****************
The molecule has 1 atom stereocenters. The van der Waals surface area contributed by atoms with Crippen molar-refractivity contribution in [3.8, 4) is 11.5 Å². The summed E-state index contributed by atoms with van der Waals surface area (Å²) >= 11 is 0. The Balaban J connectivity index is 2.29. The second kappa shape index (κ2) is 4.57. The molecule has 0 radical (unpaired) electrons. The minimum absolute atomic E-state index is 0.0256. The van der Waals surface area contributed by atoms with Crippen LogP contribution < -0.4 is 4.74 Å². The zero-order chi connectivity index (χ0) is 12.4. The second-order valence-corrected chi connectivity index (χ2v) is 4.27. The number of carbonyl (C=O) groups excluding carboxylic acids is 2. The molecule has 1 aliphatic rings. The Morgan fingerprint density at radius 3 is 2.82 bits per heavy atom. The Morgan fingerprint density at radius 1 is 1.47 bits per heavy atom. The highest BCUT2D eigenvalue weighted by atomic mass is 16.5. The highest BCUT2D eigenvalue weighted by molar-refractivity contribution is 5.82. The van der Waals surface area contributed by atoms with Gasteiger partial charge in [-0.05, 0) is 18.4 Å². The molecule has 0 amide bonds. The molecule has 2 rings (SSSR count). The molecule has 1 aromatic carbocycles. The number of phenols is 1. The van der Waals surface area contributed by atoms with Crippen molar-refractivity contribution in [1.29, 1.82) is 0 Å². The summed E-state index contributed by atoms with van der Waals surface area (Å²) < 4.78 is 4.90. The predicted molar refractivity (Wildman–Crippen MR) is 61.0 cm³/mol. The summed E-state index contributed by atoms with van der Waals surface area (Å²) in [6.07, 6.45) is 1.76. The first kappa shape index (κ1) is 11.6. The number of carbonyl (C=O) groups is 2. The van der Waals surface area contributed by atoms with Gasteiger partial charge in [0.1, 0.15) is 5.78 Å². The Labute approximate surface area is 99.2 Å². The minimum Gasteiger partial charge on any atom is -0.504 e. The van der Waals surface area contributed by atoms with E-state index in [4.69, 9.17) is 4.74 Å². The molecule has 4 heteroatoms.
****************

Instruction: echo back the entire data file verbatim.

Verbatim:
The molecule has 1 atom stereocenters. The van der Waals surface area contributed by atoms with Crippen molar-refractivity contribution in [3.8, 4) is 11.5 Å². The summed E-state index contributed by atoms with van der Waals surface area (Å²) >= 11 is 0. The Balaban J connectivity index is 2.29. The second kappa shape index (κ2) is 4.57. The molecule has 0 radical (unpaired) electrons. The minimum absolute atomic E-state index is 0.0256. The van der Waals surface area contributed by atoms with Crippen LogP contribution < -0.4 is 4.74 Å². The zero-order chi connectivity index (χ0) is 12.4. The second-order valence-corrected chi connectivity index (χ2v) is 4.27. The number of carbonyl (C=O) groups excluding carboxylic acids is 2. The molecule has 1 aliphatic rings. The Morgan fingerprint density at radius 3 is 2.82 bits per heavy atom. The Morgan fingerprint density at radius 1 is 1.47 bits per heavy atom. The highest BCUT2D eigenvalue weighted by atomic mass is 16.5. The highest BCUT2D eigenvalue weighted by molar-refractivity contribution is 5.82. The van der Waals surface area contributed by atoms with Gasteiger partial charge in [-0.05, 0) is 18.4 Å². The molecule has 0 amide bonds. The molecule has 2 rings (SSSR count). The molecule has 1 aromatic carbocycles. The number of phenols is 1. The van der Waals surface area contributed by atoms with Crippen molar-refractivity contribution in [1.29, 1.82) is 0 Å². The summed E-state index contributed by atoms with van der Waals surface area (Å²) < 4.78 is 4.90. The predicted molar refractivity (Wildman–Crippen MR) is 61.0 cm³/mol. The summed E-state index contributed by atoms with van der Waals surface area (Å²) in [6.07, 6.45) is 1.76. The first kappa shape index (κ1) is 11.6. The number of carbonyl (C=O) groups is 2. The van der Waals surface area contributed by atoms with Gasteiger partial charge in [0.1, 0.15) is 5.78 Å². The Labute approximate surface area is 99.2 Å². The minimum Gasteiger partial charge on any atom is -0.504 e. The van der Waals surface area contributed by atoms with E-state index in [4.69, 9.17) is 4.74 Å². The molecule has 4 heteroatoms.